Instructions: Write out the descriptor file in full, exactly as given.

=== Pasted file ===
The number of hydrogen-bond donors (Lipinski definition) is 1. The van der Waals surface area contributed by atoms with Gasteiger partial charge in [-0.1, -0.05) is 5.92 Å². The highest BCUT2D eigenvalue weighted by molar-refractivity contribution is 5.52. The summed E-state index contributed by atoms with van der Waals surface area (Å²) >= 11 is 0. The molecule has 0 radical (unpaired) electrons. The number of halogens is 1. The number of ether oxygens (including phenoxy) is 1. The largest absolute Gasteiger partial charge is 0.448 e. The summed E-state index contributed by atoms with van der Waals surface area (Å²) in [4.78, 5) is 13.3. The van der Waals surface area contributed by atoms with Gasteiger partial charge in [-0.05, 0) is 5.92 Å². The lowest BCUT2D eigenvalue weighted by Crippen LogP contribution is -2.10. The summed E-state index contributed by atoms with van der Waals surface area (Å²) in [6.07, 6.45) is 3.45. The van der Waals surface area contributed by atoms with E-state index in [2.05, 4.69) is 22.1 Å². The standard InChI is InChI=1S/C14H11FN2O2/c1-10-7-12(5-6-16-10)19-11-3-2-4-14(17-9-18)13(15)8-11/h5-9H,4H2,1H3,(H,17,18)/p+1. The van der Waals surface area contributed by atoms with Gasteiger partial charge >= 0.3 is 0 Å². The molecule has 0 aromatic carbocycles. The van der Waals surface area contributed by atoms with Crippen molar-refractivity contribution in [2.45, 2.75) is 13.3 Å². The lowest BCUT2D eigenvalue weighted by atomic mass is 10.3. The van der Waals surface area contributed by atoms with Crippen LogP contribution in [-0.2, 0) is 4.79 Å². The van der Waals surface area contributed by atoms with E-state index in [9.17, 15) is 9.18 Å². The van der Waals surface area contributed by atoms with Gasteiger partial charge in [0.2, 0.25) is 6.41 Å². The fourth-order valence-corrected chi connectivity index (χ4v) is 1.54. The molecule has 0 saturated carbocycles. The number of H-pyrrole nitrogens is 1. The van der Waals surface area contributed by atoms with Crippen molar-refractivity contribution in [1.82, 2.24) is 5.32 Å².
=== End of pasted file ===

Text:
The number of hydrogen-bond donors (Lipinski definition) is 1. The van der Waals surface area contributed by atoms with Gasteiger partial charge in [-0.1, -0.05) is 5.92 Å². The highest BCUT2D eigenvalue weighted by molar-refractivity contribution is 5.52. The summed E-state index contributed by atoms with van der Waals surface area (Å²) >= 11 is 0. The molecule has 0 radical (unpaired) electrons. The number of halogens is 1. The number of ether oxygens (including phenoxy) is 1. The largest absolute Gasteiger partial charge is 0.448 e. The summed E-state index contributed by atoms with van der Waals surface area (Å²) in [4.78, 5) is 13.3. The van der Waals surface area contributed by atoms with Gasteiger partial charge in [-0.05, 0) is 5.92 Å². The lowest BCUT2D eigenvalue weighted by Crippen LogP contribution is -2.10. The summed E-state index contributed by atoms with van der Waals surface area (Å²) in [6.07, 6.45) is 3.45. The van der Waals surface area contributed by atoms with E-state index in [2.05, 4.69) is 22.1 Å². The standard InChI is InChI=1S/C14H11FN2O2/c1-10-7-12(5-6-16-10)19-11-3-2-4-14(17-9-18)13(15)8-11/h5-9H,4H2,1H3,(H,17,18)/p+1. The van der Waals surface area contributed by atoms with Gasteiger partial charge >= 0.3 is 0 Å². The molecule has 0 aromatic carbocycles. The van der Waals surface area contributed by atoms with Crippen molar-refractivity contribution in [2.45, 2.75) is 13.3 Å². The lowest BCUT2D eigenvalue weighted by atomic mass is 10.3. The van der Waals surface area contributed by atoms with Crippen LogP contribution in [-0.2, 0) is 4.79 Å². The van der Waals surface area contributed by atoms with E-state index in [9.17, 15) is 9.18 Å². The van der Waals surface area contributed by atoms with Gasteiger partial charge in [0.2, 0.25) is 6.41 Å². The fourth-order valence-corrected chi connectivity index (χ4v) is 1.54. The molecule has 0 saturated carbocycles. The number of H-pyrrole nitrogens is 1. The van der Waals surface area contributed by atoms with Crippen molar-refractivity contribution in [1.82, 2.24) is 5.32 Å².